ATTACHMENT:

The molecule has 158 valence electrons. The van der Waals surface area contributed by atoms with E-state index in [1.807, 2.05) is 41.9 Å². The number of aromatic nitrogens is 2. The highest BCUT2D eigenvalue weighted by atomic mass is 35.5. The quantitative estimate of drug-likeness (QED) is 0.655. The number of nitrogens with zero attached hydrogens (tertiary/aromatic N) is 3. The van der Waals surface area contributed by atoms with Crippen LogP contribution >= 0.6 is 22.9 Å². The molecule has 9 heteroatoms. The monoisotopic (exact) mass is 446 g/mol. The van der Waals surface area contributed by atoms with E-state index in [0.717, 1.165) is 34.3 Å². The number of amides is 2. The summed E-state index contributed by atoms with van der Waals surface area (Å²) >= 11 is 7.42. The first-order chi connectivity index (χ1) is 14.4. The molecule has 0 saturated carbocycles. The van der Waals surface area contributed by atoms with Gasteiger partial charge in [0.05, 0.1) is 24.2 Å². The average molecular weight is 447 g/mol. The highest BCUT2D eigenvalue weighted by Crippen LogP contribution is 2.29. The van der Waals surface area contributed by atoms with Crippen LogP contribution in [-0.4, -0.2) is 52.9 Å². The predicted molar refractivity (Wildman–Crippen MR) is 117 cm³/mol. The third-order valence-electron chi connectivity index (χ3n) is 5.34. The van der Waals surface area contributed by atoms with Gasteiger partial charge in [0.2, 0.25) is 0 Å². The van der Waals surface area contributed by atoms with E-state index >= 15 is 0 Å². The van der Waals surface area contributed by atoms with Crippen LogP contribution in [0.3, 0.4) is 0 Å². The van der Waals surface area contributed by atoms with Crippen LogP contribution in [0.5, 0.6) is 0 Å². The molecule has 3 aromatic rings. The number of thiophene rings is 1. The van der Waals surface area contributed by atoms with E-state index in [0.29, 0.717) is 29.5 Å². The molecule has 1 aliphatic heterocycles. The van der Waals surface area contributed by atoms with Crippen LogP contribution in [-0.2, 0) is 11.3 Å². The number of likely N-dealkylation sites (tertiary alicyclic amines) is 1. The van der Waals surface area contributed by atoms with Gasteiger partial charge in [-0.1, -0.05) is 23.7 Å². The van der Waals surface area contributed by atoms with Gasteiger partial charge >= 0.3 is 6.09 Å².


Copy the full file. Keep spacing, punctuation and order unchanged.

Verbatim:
The molecule has 158 valence electrons. The van der Waals surface area contributed by atoms with E-state index in [1.807, 2.05) is 41.9 Å². The number of aromatic nitrogens is 2. The highest BCUT2D eigenvalue weighted by atomic mass is 35.5. The quantitative estimate of drug-likeness (QED) is 0.655. The number of nitrogens with zero attached hydrogens (tertiary/aromatic N) is 3. The van der Waals surface area contributed by atoms with Crippen LogP contribution >= 0.6 is 22.9 Å². The molecule has 9 heteroatoms. The monoisotopic (exact) mass is 446 g/mol. The van der Waals surface area contributed by atoms with E-state index in [0.717, 1.165) is 34.3 Å². The number of amides is 2. The summed E-state index contributed by atoms with van der Waals surface area (Å²) >= 11 is 7.42. The first-order chi connectivity index (χ1) is 14.4. The molecule has 0 saturated carbocycles. The van der Waals surface area contributed by atoms with Gasteiger partial charge in [0.05, 0.1) is 24.2 Å². The average molecular weight is 447 g/mol. The highest BCUT2D eigenvalue weighted by Crippen LogP contribution is 2.29. The van der Waals surface area contributed by atoms with Crippen LogP contribution in [-0.4, -0.2) is 52.9 Å². The predicted molar refractivity (Wildman–Crippen MR) is 117 cm³/mol. The third-order valence-electron chi connectivity index (χ3n) is 5.34. The van der Waals surface area contributed by atoms with Gasteiger partial charge in [0.2, 0.25) is 0 Å². The van der Waals surface area contributed by atoms with E-state index >= 15 is 0 Å². The van der Waals surface area contributed by atoms with Crippen LogP contribution in [0.3, 0.4) is 0 Å². The van der Waals surface area contributed by atoms with Crippen LogP contribution in [0.5, 0.6) is 0 Å². The molecule has 3 aromatic rings. The number of thiophene rings is 1. The van der Waals surface area contributed by atoms with E-state index in [0.29, 0.717) is 29.5 Å². The molecule has 1 aliphatic heterocycles. The van der Waals surface area contributed by atoms with Crippen LogP contribution in [-0.2, 0) is 11.3 Å². The number of likely N-dealkylation sites (tertiary alicyclic amines) is 1. The van der Waals surface area contributed by atoms with Gasteiger partial charge in [-0.1, -0.05) is 23.7 Å². The van der Waals surface area contributed by atoms with Gasteiger partial charge >= 0.3 is 6.09 Å².